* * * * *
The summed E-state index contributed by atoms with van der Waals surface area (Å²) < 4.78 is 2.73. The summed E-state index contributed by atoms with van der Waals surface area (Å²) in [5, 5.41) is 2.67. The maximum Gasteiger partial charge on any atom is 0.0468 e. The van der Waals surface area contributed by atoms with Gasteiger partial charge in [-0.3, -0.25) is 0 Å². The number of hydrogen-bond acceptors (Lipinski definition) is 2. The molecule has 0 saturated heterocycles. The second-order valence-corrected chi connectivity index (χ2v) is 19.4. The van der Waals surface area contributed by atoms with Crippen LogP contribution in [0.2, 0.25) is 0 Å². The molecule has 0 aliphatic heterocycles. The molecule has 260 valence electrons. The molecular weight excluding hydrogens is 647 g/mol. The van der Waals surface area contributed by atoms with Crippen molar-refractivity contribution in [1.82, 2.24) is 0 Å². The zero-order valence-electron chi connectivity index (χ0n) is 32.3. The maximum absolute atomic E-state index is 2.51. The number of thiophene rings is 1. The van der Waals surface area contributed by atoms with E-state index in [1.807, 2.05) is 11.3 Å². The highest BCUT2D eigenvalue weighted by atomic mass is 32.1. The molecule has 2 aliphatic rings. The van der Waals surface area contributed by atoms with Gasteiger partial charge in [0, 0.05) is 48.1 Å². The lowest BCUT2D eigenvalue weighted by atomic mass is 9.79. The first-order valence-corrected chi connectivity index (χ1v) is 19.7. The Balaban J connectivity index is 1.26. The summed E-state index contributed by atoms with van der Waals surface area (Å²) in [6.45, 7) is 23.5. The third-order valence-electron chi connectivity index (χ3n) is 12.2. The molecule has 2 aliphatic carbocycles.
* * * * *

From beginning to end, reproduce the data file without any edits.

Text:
The summed E-state index contributed by atoms with van der Waals surface area (Å²) < 4.78 is 2.73. The summed E-state index contributed by atoms with van der Waals surface area (Å²) in [5, 5.41) is 2.67. The maximum Gasteiger partial charge on any atom is 0.0468 e. The van der Waals surface area contributed by atoms with Gasteiger partial charge in [-0.3, -0.25) is 0 Å². The number of hydrogen-bond acceptors (Lipinski definition) is 2. The molecule has 0 saturated heterocycles. The second-order valence-corrected chi connectivity index (χ2v) is 19.4. The van der Waals surface area contributed by atoms with Crippen LogP contribution in [0.2, 0.25) is 0 Å². The molecule has 0 aliphatic heterocycles. The molecule has 260 valence electrons. The molecular weight excluding hydrogens is 647 g/mol. The van der Waals surface area contributed by atoms with Crippen molar-refractivity contribution in [1.82, 2.24) is 0 Å². The zero-order valence-electron chi connectivity index (χ0n) is 32.3. The maximum absolute atomic E-state index is 2.51. The number of thiophene rings is 1. The van der Waals surface area contributed by atoms with E-state index in [1.807, 2.05) is 11.3 Å². The highest BCUT2D eigenvalue weighted by atomic mass is 32.1. The molecule has 2 aliphatic rings. The van der Waals surface area contributed by atoms with Gasteiger partial charge in [0, 0.05) is 48.1 Å². The lowest BCUT2D eigenvalue weighted by atomic mass is 9.79. The first-order valence-corrected chi connectivity index (χ1v) is 19.7. The Balaban J connectivity index is 1.26. The summed E-state index contributed by atoms with van der Waals surface area (Å²) in [6.45, 7) is 23.5. The third-order valence-electron chi connectivity index (χ3n) is 12.2. The molecule has 2 aliphatic carbocycles.